Why Would I Be Low in Vitamin D? – Huffington Post


My doctors and I test blood levels of vitamin D on everyone we see in our clinic. When the results come in, two things happen:

1. Pretty much everyone is low in vitamin D.

2. Pretty much everyone is shocked that they are low in vitamin D.

Why worry about vitamin D?

It’s important. Multiple studies have shown that people with low levels of Vitamin D have the following:

• Weaker bones [1]
• Higher mortality rate [2]
• More allergies and asthma [3]
• Greater risk of cancer [4]
• Higher risk of diabetes [5]
• Greater risk of heart attacks [6]
• Higher rates of MS [7]
• Higher risk of infections [8]
• More mental illness [9]
• Greater risk for chronic pain [10]

How much vitamin D do you need?
People absorb vitamin D differently. Because of this, we base having enough on blood levels rather than the dose you would get from pills or foods. The Vitamin D Council argues that 40-80 ng/ml is the amount in the blood that causes the lowest rates of the most diseases. [11]


What are the most typical vitamin D blood levels?
A study of 18,883 people between the years 2001 and 2004 showed that the average level was 30 ng/ml. [12] This level is low enough to be categorized as deficient and raise all the risks listed above. This is a big deal and it involves the majority of people.

You may doubt that you could be low in vitamin D because you:
• Already take a multivitamin
• Eat organic foods
• Were prescribed a high dose of synthetic vitamin by another doctor
• Spend lots of time outdoors

Don’t multivitamins have enough?
The average amount of vitamin D in multivitamins is 400 IU. This increases blood levels by an average of 4 ng/ml. Unfortunately this is not enough to be helpful. [13]

Don’t we get enough in our diets?
American adults average between 144-288 IU daily from foods. [14] This is enough to raise blood levels by 2 ng/ml. This is not nearly enough to help. My observation is those who drink lots of full-fat milk fortified with synthetic vitamin D may have enough but they also have other problems like weight gain, poor digestion, and chronic congestion.

What about being in the sun?
Since your body can form vitamin D from sunlight, you would think that spending time outdoors would give you enough vitamin D. People come to expect this even more so here in the Sonoran Desert with well over 300 days of intense sunlight each year.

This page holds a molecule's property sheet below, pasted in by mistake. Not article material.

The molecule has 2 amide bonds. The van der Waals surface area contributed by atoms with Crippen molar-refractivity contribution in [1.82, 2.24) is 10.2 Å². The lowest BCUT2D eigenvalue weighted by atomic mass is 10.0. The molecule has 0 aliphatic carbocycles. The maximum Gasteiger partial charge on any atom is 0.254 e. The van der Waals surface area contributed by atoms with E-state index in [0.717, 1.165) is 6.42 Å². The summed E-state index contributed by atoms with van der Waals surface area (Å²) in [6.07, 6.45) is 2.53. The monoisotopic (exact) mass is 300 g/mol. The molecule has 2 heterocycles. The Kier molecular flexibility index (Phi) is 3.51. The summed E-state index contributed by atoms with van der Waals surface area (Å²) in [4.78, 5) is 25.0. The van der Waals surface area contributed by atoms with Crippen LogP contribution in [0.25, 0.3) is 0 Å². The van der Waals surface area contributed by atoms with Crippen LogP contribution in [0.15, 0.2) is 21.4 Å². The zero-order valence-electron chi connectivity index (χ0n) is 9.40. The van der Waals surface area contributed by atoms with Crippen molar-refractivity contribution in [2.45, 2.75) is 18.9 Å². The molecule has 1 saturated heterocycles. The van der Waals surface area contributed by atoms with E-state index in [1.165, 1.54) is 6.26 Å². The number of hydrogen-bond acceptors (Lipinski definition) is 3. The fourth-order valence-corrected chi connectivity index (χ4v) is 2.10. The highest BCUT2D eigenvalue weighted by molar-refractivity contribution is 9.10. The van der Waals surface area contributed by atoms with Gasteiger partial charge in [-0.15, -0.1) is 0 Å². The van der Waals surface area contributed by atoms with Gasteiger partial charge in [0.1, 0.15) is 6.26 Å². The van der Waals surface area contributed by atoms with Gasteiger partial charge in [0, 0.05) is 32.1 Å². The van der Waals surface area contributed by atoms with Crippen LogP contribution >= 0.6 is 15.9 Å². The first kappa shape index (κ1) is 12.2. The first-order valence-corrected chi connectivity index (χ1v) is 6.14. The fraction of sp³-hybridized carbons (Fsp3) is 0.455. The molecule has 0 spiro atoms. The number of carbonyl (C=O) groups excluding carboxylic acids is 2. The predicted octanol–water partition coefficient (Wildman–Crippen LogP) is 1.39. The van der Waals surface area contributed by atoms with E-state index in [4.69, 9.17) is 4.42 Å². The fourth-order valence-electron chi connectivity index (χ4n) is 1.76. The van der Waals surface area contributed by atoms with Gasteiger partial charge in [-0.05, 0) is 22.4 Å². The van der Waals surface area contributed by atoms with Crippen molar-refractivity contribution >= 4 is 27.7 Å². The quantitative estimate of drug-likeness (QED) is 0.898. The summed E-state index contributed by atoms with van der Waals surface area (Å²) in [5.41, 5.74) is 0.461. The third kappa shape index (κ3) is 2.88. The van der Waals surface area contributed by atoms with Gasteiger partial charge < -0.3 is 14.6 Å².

The problem is that cloud cover, time of day, smog, skin color, clothing, and sunscreen all can change your skin’s production of vitamin D. We also don’t know if the increased risk of melanoma would be worth the extra sun exposure needed. [15] Surprisingly, whether you live in northern Canada or southern Mexico it seems to have no bearing on vitamin D from sun exposure. [16]

One study looked at vitamin D levels of Hawaiian surfers who averaged 15 hours per week in the sun over the last three months. Their Vitamin D levels were as low as 11 ng/ml, which is severely deficient. [17] Findings like this have led some to speculate that water sports, bathing, and showering, may make our skin less able to absorb Vitamin D.

Besides diet and sun, why else can vitamin D be low?
If all that is not enough, your body fat could be stealing your Vitamin D. It is stored in adipose tissue, also known as fat. The more adipose tissue someone has around his or her waist, the less usable vitamin D they tend to have in their blood. [18]

How much vitamin D do I need to take to get to a sufficient level?
For most adults, 2000 IU of Vitamin D will raise their blood levels to 20 ng/ml. Therefore, most need 5000 IU of vitamin D daily to reach a blood level of 50 ng/ml. [19]

What type of vitamin D works best?
Vitamin D3 taken daily is the preferred form. It is best absorbed taken with a meal that has at least 1 small serving of fat from foods like seeds, nuts, oils, avocados, meat, fish, or butter. D3 is widely available in tablets, capsules, and liquids. When taken with food in doses that are high enough, it can absorb well in any form for most people. I do not prefer liquids because it can be difficult to accurately measure the dose each day.

Can you take too much vitamin D?
Yes, but toxicity is not a concern for most. A 2006 study showed that adults who took 100,000 IU of vitamin D daily for 4-6 months showed no signs of acute toxicity. [20] Blood levels of vitamin D over 150 ng/ml are considered toxic [21] but I see no reason to be over 80 ng/ml for any length of time.

What should you do?

1. Test your vitamin D level. The name of the preferred test is 25(OH) vitamin D. It can be done by all commercial testing labs with a doctor’s order or through home tests commercially available online.